This is not made clear in the JRCALC (2006) guidelines which state that findings of these signs confirm the diagnosis of TPNX. Leigh-Smith and Harris (2005) go so far as to argue that tracheal deviation and neck vein distension should be de-emphasized, if not abandoned altogether, as signs of the condition.
Recognizing the signs of TPNX, even if they are present, is difficult (McRoberts et al. 2005). Emergency doctors have been shown to miss 50% of cases of tracheal displacement (Leigh-Smith and Harris, 2005) and cases of unrecognized and untreated TPNX by paramedics suggest that prehospital diagnosis on clinical criteria alone may be difficult (Heng et al, 2004). These authors report on 13 patients out of a total of 173 (8%) in whom the finding of tension pneumothoraces went unrecognized and untreated until their arrival at a trauma centre.
How do we treat it?
JRCALC (2006) states that TPNX must be decompressed rapidly by needle thoracocentesis. This has the goal of decompressing the increased intra-pleural pressure of TPNX, quickly reversing the severe haemodynamic deficit by relieving mediastinal shift and increasing venous return to the heart (Netto et al, 2008).
While immediate action does need to be taken for patients showing signs of pre-terminal decompensation (McRoberts et al. 2005), this guideline does not take into account the management of lower risk cases of possible TPNX where needle decompression may not be a necessary immediate step (Chan, 2009).
In spontaneously breathing patients, the predominant feature during decompensation is progressive respiratory failure and the time course of deterioration may be longer than is suggested by UK guidelines, especially if the initial hypoxaemia is correctable with oxygen. In short, chronic forms of TPNX can occur (Chan, 2009). In this author’s opinion, UK guidelines appear a little too ‘black and white’ and this could lead to cases of unnecessary needle decompression.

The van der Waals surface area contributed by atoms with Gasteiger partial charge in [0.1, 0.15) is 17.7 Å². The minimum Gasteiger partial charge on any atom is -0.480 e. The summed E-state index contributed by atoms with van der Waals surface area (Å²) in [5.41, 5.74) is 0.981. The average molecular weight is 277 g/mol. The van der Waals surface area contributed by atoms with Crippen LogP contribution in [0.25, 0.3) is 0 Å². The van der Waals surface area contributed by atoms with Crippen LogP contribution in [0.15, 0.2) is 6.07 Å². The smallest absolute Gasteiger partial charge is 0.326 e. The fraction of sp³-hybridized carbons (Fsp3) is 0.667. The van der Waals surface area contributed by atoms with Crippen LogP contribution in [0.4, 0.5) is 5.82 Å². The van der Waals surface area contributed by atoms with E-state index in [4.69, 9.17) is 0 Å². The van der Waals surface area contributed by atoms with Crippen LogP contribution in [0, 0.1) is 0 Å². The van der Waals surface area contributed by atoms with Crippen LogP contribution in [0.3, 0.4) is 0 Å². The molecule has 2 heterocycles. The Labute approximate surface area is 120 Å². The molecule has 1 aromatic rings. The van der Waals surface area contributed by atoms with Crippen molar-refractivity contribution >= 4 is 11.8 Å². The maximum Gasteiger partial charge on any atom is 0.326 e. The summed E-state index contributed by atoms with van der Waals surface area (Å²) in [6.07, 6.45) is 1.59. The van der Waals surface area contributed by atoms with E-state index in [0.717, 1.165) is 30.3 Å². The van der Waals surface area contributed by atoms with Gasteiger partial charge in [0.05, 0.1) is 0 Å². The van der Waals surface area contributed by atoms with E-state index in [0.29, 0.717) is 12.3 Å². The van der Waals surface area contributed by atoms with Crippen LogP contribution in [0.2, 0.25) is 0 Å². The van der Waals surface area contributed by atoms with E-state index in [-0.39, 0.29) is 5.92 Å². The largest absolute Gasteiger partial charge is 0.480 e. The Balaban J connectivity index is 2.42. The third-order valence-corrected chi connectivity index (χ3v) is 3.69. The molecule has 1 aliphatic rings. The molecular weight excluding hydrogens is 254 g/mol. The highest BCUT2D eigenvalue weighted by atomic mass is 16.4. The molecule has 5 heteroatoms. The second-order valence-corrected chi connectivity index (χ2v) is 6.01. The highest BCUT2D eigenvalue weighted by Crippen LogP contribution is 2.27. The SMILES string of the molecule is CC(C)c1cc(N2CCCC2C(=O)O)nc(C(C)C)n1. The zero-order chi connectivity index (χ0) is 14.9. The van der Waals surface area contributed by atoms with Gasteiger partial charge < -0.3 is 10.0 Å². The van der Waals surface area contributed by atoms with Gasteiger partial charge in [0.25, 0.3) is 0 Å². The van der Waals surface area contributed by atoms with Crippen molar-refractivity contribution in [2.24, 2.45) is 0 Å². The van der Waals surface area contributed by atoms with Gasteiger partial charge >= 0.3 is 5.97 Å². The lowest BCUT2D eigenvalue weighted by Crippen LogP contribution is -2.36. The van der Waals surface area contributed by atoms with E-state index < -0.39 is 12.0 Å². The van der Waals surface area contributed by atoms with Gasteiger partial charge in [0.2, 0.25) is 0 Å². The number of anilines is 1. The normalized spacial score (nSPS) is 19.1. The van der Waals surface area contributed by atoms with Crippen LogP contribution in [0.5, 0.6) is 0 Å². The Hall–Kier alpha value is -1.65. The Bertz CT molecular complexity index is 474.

Cullinane et al (2001) report numerous cases of unwarranted prehospital decompressions, with Leigh-Smith (2007) also arguing that thoracocentesis is often performed in the absence of a true TPNX. Indeed, many authors feel that the number of prehospital needle decompressions far exceeds the incidence of TPNX and should be limited.
In contrast, Netto et al (2008) found that paramedics had a clear understanding of the indications for performing needle decompressions.
Many experts agree that where there is seriously impaired respiratory and circulatory function immediate decompression is necessary and that even transport to a nearby hospital without decompression represents an unacceptable delay (Waydhas and Sauerland, 2007). Leigh-Smith and Harris (2005) agree that emergency needle decompression is widely advocated and has proved safe and effective in the prehospital environment. The American College of Surgeons Committee on Trauma also recommends that needle decompression be performed as the first step in treating TPNX (Netto et al, 2008).
Bartolomeo et al (2001) make the point that there is little evidence supporting the practice of prehospital decompression, but that the same can be said for every advanced life support procedure in trauma prehospital care.
However, becoming more prevalent is the view that the minimal disadvantage of spending a little time in performing needle decompression should never outweigh the risk of transporting an unstable patient with an injury that is potentially life-threatening and relatively easily treatable (Bartolomeo et al, 2001).
Prehospital needle decompression can be performed rapidly and may be a life-saving intervention; however it is not a benign procedure and injury to intrathoracic structures may occur—for example, cardiac tamponade and injury to the underlying lung and intercostal vessels (Butler et al, 2003). Furthermore, failure to penetrate the pleural space should be an additional consideration in larger patients (Barton et al, 1995).